The Voice Match feature "can be explained as a move to protect the customer and give the shopper an added layer of control and protection, but I suspect it also gives Google a greater layer of risk protection and proof they have included protection layers for explicit consent," Miller said.

It "is more about gaining explicit consent and not allowing little Suzie to order all the cookies or the dollhouse by just saying 'yes' again," she added.

Both Google and Amazon are fighting lawsuits over invasion of privacy involving their voice-enabled devices.

A potential class-action complaint alleging Google Assistant violates users' privacy is still pending in federal district court in San Jose, though the judge has issued a partial ruling against it.

Meanwhile, a federal district court judge in Seattle has dismissed Amazon's argument that a lawsuit over its capturing and storing of children's voiceprints without permission should be arbitrated under the company's terms and conditions.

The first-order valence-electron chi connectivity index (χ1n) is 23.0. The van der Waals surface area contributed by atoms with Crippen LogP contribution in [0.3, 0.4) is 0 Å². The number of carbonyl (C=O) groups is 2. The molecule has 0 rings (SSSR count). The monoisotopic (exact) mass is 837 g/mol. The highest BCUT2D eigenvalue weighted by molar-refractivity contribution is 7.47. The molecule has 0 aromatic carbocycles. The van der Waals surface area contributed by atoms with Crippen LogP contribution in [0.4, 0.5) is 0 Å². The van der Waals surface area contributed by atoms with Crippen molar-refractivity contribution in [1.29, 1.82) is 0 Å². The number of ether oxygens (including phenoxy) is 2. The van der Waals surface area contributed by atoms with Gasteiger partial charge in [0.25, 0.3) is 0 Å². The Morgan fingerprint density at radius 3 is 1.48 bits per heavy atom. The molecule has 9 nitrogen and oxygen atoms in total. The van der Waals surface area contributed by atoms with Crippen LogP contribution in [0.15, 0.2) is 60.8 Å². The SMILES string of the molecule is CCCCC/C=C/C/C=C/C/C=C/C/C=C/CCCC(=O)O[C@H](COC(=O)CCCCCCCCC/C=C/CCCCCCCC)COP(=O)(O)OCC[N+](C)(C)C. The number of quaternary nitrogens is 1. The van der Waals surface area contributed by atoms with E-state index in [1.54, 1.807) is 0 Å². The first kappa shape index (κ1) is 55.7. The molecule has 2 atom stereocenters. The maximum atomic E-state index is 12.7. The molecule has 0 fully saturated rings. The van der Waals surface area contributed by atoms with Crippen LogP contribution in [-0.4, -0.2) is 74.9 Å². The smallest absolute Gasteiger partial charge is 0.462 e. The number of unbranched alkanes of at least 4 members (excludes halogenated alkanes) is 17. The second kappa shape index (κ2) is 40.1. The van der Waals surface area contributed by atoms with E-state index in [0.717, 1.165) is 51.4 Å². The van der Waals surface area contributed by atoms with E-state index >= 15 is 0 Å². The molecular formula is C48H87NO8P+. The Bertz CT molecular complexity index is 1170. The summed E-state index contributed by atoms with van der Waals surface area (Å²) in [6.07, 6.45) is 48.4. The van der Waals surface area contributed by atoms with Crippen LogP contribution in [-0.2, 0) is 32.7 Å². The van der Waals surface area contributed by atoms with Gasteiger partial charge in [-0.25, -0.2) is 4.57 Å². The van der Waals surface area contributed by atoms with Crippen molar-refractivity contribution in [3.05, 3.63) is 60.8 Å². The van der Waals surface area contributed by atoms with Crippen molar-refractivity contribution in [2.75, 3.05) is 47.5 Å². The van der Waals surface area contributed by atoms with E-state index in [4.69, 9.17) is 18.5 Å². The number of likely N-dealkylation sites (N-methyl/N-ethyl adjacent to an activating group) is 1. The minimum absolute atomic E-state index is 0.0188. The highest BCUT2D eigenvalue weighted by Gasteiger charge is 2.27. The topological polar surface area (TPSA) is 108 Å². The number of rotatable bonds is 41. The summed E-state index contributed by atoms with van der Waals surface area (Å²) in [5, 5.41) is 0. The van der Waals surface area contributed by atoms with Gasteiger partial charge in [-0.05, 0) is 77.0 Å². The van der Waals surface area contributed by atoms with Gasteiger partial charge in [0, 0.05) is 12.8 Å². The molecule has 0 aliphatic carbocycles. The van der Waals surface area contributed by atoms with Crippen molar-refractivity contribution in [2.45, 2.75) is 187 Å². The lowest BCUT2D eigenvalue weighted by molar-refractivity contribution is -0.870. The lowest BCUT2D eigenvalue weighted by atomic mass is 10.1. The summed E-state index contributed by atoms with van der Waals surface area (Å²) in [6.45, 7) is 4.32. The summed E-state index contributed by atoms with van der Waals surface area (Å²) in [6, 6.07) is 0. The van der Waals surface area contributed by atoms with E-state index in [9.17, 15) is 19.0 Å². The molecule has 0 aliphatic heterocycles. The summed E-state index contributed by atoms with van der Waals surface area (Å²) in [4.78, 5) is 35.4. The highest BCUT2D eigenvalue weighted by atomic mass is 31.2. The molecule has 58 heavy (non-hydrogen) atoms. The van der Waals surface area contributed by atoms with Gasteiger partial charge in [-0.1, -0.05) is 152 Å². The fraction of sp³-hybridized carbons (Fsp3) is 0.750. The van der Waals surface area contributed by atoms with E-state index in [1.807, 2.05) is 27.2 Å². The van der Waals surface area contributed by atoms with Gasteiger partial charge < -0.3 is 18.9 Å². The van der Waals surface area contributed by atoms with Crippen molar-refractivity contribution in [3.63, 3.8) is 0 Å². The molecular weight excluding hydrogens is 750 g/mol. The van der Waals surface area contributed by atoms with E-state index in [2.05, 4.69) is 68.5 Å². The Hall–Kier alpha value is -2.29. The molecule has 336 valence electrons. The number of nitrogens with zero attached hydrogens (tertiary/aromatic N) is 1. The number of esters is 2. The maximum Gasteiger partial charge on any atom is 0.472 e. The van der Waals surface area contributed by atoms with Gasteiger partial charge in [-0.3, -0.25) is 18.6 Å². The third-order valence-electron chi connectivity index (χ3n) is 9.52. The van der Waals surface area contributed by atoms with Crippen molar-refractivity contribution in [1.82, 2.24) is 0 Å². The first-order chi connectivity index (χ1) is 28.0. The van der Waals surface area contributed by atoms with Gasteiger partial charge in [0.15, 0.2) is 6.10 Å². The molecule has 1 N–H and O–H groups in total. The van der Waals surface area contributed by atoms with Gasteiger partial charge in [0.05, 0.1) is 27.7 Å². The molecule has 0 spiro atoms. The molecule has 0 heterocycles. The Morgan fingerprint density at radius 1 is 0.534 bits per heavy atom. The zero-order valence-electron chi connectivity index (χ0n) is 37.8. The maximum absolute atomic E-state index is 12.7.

The Google Voice Match feature "is less about customization and personalization than it is about risk mitigation," Miller said.

That's critical, because consumers are accelerating adoption of voice-enabled purchasing, she noted.

Lawsuits will slow down "arbitrary application of voice without guiderails around consent, privacy and trust," Miller added.

The Voice Match feature ensures that Google will cover its legal requirements, said Wang, along with "any other issues that may require a product return."


Richard Adhikari has been an ECT News Network reporter since 2008. His areas of focus include cybersecurity, mobile technologies, CRM, databases, software development, mainframe and mid-range computing, and application development. He has written and edited for numerous publications, including Information Week and Computerworld. He is the author of two books on client/server technology. Email Richard.